"Mr. Kane was a man who got everything he wanted and then lost it. Maybe Rosebud was something he couldn't get, or something he lost. Anyway, it wouldn't have explained anything. I don't think any word can explain a man's life. No, I guess Rosebud is just a piece in a jigsaw puzzle. A missing piece."
— "Citizen Kane," 1941
Here is the one, hard truth of life, my friend: Out there, somewhere — no matter how much money you have, or how many people you know, or how big your house or car is — the moment of your death is always winging toward you, second by second, even now, as you read this. It's an idea that can either swallow you or set you free, depending on how you look at it. The downside is: It's coming, and no amount of clean living is going to stop it. The upside is: Until it gets here, there's always time.
There is, however, a way to beat the reaper. If you give enough of yourself, if you touch enough lives and make people remember more about the good things you did than the bad, you can live on, with little pieces of your soul passed from lips to ears and lips again.
Which brings us to the life of William Jennings Bryan Osborne Jr.
If you've lived in Central Arkansas for more than even a few years, you know the name Jennings Osborne: big man of big appetites; resident of the white house with the wall around it on Cantrell Road, that once glowed red as the nose of Rudolph every Christmas until the courts stepped in and made him turn out the lights; thrower of free barbecues and fireworks displays; redneck-made-good; enthusiastic caller of the Hogs; wheeler, dealer; a man whose name — along with that of his beloved daughter Allison "Breezy" Osborne and wife Mitzi — is cast at the feet of the brass eagle whose wings stretch at the entrance of the Clinton Presidential Center.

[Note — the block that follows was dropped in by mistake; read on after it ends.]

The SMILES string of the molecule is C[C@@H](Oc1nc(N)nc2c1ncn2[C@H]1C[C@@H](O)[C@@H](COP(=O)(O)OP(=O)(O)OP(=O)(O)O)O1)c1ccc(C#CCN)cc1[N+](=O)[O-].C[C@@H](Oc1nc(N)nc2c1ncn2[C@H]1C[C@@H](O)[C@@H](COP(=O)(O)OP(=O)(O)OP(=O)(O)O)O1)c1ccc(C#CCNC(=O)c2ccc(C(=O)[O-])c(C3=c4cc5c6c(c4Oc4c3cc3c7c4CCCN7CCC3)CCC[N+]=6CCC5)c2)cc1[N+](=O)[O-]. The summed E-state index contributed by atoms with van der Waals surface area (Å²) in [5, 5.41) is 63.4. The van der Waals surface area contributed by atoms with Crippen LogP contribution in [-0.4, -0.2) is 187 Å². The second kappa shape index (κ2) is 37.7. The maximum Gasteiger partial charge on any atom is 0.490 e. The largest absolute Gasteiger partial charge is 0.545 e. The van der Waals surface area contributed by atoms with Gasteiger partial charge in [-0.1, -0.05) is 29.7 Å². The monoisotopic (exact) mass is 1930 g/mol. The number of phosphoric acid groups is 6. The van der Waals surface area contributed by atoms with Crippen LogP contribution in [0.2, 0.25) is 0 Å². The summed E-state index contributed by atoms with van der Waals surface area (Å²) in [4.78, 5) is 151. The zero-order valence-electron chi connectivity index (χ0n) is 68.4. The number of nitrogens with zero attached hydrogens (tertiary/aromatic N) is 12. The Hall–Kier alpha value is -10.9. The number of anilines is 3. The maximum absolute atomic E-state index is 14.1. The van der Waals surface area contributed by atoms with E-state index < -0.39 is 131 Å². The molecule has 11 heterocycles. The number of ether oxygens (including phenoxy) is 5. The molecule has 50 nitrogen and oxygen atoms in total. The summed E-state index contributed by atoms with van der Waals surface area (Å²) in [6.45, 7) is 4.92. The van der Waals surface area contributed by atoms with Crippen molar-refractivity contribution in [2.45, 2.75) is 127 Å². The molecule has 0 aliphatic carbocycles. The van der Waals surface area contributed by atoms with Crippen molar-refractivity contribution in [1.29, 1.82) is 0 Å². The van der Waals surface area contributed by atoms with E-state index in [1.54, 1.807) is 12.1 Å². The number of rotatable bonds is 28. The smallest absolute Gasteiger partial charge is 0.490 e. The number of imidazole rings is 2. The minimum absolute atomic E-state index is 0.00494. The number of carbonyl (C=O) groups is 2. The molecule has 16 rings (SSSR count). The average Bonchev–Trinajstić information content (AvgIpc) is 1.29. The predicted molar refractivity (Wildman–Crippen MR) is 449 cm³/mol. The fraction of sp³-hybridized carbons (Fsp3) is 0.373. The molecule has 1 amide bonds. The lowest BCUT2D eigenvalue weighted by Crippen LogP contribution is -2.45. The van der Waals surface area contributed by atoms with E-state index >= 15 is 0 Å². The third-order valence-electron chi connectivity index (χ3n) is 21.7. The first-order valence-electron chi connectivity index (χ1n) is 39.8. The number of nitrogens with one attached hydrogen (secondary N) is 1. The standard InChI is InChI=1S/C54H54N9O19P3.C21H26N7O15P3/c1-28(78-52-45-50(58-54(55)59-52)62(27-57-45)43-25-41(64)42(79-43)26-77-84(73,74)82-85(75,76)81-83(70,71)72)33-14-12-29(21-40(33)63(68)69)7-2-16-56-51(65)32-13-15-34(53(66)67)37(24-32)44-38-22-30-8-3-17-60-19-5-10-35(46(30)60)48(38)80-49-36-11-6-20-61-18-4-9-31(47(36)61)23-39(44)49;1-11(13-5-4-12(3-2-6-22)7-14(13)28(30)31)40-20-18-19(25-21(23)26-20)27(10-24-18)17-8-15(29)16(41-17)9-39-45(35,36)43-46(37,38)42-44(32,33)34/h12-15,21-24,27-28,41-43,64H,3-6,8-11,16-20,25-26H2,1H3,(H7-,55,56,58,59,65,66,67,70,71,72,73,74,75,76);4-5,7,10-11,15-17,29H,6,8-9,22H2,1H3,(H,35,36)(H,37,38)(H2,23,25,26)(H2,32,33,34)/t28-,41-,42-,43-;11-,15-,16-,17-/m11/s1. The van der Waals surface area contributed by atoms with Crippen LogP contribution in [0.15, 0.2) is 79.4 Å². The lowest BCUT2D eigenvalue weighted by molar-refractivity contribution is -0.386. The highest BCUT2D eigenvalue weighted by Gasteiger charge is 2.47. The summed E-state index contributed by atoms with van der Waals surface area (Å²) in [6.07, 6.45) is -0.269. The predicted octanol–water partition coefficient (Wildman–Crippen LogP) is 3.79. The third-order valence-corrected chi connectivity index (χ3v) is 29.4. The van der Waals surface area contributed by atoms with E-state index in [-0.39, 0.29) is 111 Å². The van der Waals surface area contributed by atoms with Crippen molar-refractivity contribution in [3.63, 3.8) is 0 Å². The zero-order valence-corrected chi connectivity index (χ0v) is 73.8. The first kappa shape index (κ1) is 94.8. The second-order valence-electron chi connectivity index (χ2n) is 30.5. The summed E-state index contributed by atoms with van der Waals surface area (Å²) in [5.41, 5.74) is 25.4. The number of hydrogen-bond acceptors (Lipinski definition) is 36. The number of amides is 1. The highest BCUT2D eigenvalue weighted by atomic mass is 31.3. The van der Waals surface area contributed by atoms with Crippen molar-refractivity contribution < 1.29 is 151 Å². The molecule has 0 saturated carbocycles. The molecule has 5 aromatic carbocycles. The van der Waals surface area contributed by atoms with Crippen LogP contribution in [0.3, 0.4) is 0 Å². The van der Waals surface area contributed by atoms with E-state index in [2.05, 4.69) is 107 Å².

Osborne, once a millionaire 50 times over thanks to his Arkansas Research Medical Testing Center, which did some of the first human trials on drugs like Viagra and Motrin, passed away in a Little Rock hospital on July 27, 2011, from complications of heart surgery he'd had the previous April. He was 67 years old, but had lived enough by then to satisfy any three men.
By the time Osborne died, thanks to a deal to sell his testing company that went south and the pricy startup of a new operation called The Osborne Research Center, his estate was millions in debt. Numbers vary from source to source, but those close to him say the amount is in the realm of $3.5 million, plus the interest that has compounded every day since.
Those who knew and loved him said he'd given away millions by then, the money spent on funerals, clothes for burnt-out families he read about in the newspaper, donations, free barbecues at Razorback games and in tornado-flattened towns, the Christmas lights that eventually left Little Rock and went to Disney World in the mid-1990s, and more.
All the lights are dimmed now. Last week and into the weekend, the estate of Jennings Osborne auctioned over two thousand items — from his big white house on Cantrell, all the way down to framed photographs of people he never really knew — in order to satisfy his creditors.
Walking through it all, seeing the wondrous horde he collected in garages, barns, closets, and dresser drawers, one can't help but wonder: What did he really want when he was buying all those things?
Jennings Osborne auctions
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